I’ve been wanting to write about depression for a while now, but I keep stopping myself because I feel like I have no right. I have not suffered from depression personally, and so for me to talk about it seems a little like when Oprah sits and talks about raising kids, as if raising her dogs is the same thing.
However, last night as I was thinking about it, I realized that while I have no insight into the experience of depression, I am well versed in the role of someone who loves someone with depression. Ryan’s late teenage years and into his twenties a bit, he suffered from depression. And for a good long while, I made the mistake of thinking it was something he could just get over if he really wanted to. Then, when I realized that he couldn’t just “buck up”, my next plan was to heal him with my personal devotion. I figured that if I loved him more; if I was nicer, more helpful, more catering to his ideas, that it would make him all better. I was sure that my happiness could fill in his void. I thought I would simply be cheerful enough for both of us, as if optimism was something I could loan.
The thing is, depression is a personal experience with its own timeline. If there’s anything I know about depression, it’s just that. It is not fixed by love, and it doesn’t go away without a lengthy, drawn-out, balloon-shriveling, ice-melting, exhausting farewell party. The timeline, however, can be monumentally shortened with professional help. If you need some, please get some. If you love someone who needs some, your greatest gift will be supporting them in getting some. You might have to make a few phone calls. You might have to set an appointment. You might have to sit in a waiting room. You might have to have an uncomfortable, frank conversation. But, when it comes to a loved one, that’s not much to ask, is it?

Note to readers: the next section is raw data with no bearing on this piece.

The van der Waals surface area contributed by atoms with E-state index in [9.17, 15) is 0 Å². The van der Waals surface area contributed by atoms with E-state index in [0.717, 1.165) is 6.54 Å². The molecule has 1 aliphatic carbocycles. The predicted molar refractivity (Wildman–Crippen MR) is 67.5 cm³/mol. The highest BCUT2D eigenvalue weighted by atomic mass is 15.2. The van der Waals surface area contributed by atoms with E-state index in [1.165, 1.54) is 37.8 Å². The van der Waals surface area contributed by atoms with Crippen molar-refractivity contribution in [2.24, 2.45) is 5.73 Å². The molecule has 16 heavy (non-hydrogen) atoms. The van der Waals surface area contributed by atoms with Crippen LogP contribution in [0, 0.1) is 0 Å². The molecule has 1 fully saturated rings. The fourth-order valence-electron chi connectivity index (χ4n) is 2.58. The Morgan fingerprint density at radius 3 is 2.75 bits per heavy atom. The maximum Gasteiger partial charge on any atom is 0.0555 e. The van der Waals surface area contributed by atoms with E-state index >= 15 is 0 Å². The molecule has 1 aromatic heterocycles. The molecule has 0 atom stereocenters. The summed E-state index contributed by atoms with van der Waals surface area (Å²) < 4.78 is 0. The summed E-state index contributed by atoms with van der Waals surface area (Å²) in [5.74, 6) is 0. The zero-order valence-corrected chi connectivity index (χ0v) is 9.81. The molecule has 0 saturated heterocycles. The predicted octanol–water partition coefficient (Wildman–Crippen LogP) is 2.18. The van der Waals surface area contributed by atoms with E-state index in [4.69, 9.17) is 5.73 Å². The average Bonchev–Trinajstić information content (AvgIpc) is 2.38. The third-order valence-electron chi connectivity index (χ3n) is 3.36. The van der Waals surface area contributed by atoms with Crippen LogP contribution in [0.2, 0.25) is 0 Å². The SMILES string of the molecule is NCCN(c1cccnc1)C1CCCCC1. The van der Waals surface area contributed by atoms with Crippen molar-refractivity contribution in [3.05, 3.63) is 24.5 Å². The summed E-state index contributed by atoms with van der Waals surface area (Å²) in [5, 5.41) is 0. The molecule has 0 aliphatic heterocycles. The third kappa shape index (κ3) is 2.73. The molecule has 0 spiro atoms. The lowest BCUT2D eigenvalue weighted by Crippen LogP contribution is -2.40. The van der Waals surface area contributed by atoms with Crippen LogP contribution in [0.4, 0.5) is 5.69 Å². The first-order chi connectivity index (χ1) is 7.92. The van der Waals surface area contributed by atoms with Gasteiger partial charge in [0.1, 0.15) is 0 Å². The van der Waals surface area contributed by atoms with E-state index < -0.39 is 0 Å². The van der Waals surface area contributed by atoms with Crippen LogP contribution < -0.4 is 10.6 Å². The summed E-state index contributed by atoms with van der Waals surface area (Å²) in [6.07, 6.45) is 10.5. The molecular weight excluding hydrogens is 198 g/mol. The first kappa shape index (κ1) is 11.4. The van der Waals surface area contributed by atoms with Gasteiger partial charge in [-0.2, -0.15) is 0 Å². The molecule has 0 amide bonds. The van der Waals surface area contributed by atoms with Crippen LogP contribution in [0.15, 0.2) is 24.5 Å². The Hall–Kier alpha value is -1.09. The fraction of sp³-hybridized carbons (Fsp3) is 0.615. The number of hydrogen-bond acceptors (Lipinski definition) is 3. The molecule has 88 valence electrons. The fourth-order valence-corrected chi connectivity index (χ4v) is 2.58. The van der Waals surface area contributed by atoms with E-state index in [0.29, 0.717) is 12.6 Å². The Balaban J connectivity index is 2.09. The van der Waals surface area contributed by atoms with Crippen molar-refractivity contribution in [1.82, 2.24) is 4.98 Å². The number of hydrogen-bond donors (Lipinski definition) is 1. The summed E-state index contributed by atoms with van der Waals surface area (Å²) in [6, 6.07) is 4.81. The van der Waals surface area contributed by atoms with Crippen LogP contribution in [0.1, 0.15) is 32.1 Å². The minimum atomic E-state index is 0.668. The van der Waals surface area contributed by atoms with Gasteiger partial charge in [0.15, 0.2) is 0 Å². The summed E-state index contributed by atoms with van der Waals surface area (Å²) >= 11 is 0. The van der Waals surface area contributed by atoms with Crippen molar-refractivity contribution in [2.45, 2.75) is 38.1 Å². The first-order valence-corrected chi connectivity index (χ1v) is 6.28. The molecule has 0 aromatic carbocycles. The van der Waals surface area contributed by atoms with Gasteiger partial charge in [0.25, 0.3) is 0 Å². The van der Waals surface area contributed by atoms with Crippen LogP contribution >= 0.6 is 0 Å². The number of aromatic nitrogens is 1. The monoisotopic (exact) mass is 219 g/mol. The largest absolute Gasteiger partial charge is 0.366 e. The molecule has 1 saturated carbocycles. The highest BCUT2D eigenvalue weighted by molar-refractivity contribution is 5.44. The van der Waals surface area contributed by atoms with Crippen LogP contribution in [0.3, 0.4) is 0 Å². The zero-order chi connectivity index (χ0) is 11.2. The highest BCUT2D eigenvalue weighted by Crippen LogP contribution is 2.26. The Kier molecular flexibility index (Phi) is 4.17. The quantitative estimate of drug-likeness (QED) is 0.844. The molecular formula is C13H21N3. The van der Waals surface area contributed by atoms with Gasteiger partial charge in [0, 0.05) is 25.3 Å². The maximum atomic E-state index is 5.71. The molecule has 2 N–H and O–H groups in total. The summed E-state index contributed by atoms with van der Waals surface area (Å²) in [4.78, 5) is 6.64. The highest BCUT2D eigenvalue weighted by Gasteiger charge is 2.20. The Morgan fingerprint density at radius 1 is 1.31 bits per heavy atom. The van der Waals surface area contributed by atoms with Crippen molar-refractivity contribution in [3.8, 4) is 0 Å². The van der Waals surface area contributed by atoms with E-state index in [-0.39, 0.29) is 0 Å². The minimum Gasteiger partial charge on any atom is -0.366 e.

There is no shame in asking for help. If I ever lose my reasoning skills and get a tattoo, it will be those very words right across my forehead. (Well, either that or a likeness of Regis Philbin, but probably the former.)
Ryan’s experience was relatively short-term. And by short-term, I’m talking a few years. He got help. Life got better. We both learned a lot. I learned that I couldn’t fix him. And maybe just as important, I learned to let him be. Wherever he was. I learned that the opposite of depression isn’t happiness, it’s healthiness.
The other thing I’ve come to realize is that I really like depressed people. I know that sounds a little strange, but it’s true. Some of my favorite people in the world are prone to it. Not every side effect of the disease is negative. Seriously, look at all of the amazing literature and poetry depression has given us. I’ve found that people who have dealt with it have a deeper understanding of what it means to truly live. It strips them of pretenses and often leaves a humbled, authentic person in its wake; vulnerable, as we all are, but more willing to show it. That’s downright admirable and endearing. (My next sentence was going to be, “So, let’s hear it for depression!” but I thought that might be going too far.)
I think that’s everything I have to say for now. I’ve got to go to Barnes & Noble and pick up Oprah’s new parenting book…